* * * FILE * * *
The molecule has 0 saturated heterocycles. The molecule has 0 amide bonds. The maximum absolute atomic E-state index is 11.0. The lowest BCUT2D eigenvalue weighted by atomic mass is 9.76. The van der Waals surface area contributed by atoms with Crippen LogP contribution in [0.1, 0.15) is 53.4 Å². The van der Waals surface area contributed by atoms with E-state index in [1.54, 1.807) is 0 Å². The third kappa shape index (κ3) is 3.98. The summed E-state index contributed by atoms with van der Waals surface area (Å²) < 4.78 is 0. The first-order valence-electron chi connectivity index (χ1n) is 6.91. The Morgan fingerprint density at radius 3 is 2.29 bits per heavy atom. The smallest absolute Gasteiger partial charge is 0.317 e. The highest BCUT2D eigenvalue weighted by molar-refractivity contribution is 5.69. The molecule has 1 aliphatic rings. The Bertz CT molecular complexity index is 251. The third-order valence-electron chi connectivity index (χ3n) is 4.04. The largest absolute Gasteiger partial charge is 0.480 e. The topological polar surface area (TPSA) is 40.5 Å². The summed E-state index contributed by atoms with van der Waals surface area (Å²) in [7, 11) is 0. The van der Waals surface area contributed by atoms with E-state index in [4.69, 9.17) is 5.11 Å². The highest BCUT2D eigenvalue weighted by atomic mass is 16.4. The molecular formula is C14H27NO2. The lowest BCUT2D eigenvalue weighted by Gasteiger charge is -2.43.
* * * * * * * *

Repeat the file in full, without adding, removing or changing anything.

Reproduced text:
The molecule has 0 saturated heterocycles. The molecule has 0 amide bonds. The maximum absolute atomic E-state index is 11.0. The lowest BCUT2D eigenvalue weighted by atomic mass is 9.76. The van der Waals surface area contributed by atoms with Crippen LogP contribution in [0.1, 0.15) is 53.4 Å². The van der Waals surface area contributed by atoms with E-state index in [1.54, 1.807) is 0 Å². The third kappa shape index (κ3) is 3.98. The summed E-state index contributed by atoms with van der Waals surface area (Å²) < 4.78 is 0. The first-order valence-electron chi connectivity index (χ1n) is 6.91. The Morgan fingerprint density at radius 3 is 2.29 bits per heavy atom. The smallest absolute Gasteiger partial charge is 0.317 e. The highest BCUT2D eigenvalue weighted by molar-refractivity contribution is 5.69. The molecule has 1 aliphatic rings. The Bertz CT molecular complexity index is 251. The third-order valence-electron chi connectivity index (χ3n) is 4.04. The largest absolute Gasteiger partial charge is 0.480 e. The topological polar surface area (TPSA) is 40.5 Å². The summed E-state index contributed by atoms with van der Waals surface area (Å²) in [7, 11) is 0. The van der Waals surface area contributed by atoms with E-state index in [4.69, 9.17) is 5.11 Å². The highest BCUT2D eigenvalue weighted by atomic mass is 16.4. The molecular formula is C14H27NO2. The lowest BCUT2D eigenvalue weighted by Gasteiger charge is -2.43.